Lidocaine spray is a type of topical anesthetic most often used to numb the inside of the mouth and throat. It is usually dispensed in single dose applications, and is commonly used prior to medical procedures that may require inserting a tube into the throat. In addition to numbing the mouth and throat, lidocaine also inhibits the gag reflex, a reflex that can make tube insertion more difficult. Lidocaine spray is also used for various types of first aid treatment, including sunburn, insect bites, and minor cuts and abrasions.
In addition to pain relieving properties, lidocaine spray is also used to help control itching. It has been shown to be particularly effective in controlling itching due to allergic reactions, such as itching from exposure to poison oak and poison ivy. In addition, the spray is sometimes used as a veterinary treatment. A type of lidocaine called allercaine is used to treat “hot spots” on dogs, which are patches of dermatitis prone to constant itching.
Lidocaine is generally not available without a doctor’s prescription. It is considered too powerful and misuse can cause serious side effects. Many people who have received a prescription for lidocaine may want to keep any leftovers of the medication for use in their first aid kit. This is probably not a good idea, because lidocaine spray is considered a very powerful anesthetic. As with any type of medication, users should follow the recommended dosage prescribed by a physician, and should never share the medication with others.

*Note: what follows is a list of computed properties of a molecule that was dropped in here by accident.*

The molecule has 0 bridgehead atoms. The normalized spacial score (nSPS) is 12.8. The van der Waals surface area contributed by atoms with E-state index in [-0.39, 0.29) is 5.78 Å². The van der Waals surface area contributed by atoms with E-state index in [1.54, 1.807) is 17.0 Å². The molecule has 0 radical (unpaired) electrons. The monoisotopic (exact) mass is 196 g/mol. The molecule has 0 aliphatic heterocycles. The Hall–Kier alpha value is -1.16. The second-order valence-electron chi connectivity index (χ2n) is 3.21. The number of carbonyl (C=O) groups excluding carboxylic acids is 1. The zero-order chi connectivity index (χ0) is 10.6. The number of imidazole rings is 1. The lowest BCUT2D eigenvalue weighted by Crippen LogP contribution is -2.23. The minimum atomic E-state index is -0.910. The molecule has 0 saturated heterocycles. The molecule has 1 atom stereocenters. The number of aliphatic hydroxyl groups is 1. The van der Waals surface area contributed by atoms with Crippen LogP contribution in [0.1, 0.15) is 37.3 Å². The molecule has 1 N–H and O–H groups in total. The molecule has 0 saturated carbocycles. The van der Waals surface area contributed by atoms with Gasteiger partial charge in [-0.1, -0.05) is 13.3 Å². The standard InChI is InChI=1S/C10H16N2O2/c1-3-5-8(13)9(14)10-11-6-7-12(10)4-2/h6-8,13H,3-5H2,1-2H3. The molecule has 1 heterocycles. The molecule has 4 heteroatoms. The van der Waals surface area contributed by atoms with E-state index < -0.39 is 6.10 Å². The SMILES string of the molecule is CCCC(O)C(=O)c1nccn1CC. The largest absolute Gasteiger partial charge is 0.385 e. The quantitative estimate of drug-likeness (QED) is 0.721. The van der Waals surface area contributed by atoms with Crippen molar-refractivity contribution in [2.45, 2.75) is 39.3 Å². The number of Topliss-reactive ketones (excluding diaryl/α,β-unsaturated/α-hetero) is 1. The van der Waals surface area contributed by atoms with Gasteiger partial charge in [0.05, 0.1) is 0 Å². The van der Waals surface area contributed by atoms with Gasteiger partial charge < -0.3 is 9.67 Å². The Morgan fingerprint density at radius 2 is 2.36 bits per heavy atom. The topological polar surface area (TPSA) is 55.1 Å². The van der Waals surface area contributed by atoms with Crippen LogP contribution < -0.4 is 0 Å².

Side effects of lidocaine spray are usually mild, but in some cases can be severe. Some of the more serious side effects could include difficulty breathing, swelling in the face or mouth, and pain in the chest. These symptoms indicate the need for immediate medical attention. Other less severe side effects include rash and skin irritation. People who experience even mild side effects after using lidocaine should discontinue its use until they can consult with their physician.
Many types of sprays and ointments have been developed that tend to mimic the effects of lidocaine spray, and most of these are available without a doctor’s prescription. Some of these alternatives may be especially helpful for those who are allergic to lidocaine. Most of the treatments contain a chemical called benzocaine, and are usually available as sprays or ointments. Benzocaine is generally considered safer than lidocaine, and though it usually works equally well in controlling itching, it does not numb the skin or bring as much pain relief as does lidocaine.